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Race, genes, and other things affect how well BMT works

Age<75 years
Number of Participants26,945
Research GoalImprove Quality of LifeImprove Survival
Both race and genes may affect how well blood or marrow transplant (BMT) works, according to a new study. 

Scientists studied 27,000 people who got BMT during 1988 to 2016 in North America or Japan. Everyone got BMT from a donor who was not related to them. 

People’s survival after transplant was linked to both their race and their genes. The researchers looked specifically at human leukocyte antigen (HLA) genes. 

Previous studies have shown that BMT works best when: 
  • Donor and patient have fully matched HLA genes 
  • Patient has TT leader HLA-B genes 
  • Patient has FEY-negative HLA-DRB1 genes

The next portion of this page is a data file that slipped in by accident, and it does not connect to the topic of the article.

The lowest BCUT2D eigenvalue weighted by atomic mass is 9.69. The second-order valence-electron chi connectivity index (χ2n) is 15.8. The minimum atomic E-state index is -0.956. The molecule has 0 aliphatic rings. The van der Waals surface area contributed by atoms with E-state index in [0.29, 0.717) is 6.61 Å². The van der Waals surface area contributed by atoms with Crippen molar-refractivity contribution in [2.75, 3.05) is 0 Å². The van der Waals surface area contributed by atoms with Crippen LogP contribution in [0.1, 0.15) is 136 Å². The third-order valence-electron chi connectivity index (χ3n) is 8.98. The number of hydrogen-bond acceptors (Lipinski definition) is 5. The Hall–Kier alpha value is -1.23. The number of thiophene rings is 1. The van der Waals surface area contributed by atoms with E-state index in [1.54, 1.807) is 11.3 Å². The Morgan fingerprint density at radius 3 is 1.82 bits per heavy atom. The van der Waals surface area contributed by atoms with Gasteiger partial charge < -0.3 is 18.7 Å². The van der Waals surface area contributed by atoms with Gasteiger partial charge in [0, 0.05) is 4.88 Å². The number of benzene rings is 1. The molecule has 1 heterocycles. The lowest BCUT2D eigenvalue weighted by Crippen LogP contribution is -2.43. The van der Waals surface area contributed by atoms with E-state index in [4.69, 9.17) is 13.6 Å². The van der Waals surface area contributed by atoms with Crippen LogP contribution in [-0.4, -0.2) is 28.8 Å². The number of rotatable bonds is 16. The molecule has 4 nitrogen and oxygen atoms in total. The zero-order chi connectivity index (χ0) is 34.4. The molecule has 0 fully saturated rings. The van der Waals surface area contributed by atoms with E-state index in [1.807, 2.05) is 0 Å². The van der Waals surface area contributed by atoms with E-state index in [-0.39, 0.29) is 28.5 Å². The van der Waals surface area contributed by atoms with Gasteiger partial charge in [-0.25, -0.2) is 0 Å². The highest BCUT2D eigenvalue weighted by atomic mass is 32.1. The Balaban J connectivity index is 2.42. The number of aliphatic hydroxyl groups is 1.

These ideal circumstances were most common for Japanese patients. They lived longer than White American patients. In turn, White American patients lived longer than Black and African American patients. 

Keep in mind 

This study did not look at social and economic inequities. However, other studies have shown that lower income and poor health insurance coverage also can contribute to worse health. However, there are now more programs available to help people afford BMT and other healthcare. 

This study did find that Black and African American patients now live longer after BMT than they did years ago. 

What’s next 

More research is needed to look at genetics beyond the HLA genes, as well as to find new therapies to help people with high-risk types of cancer. Also, research is needed to consider modern therapies, such as post-transplant cyclophosphamide

Ask your doctor 

What treatments are the best choice for me? What programs can help me pay for BMT? 

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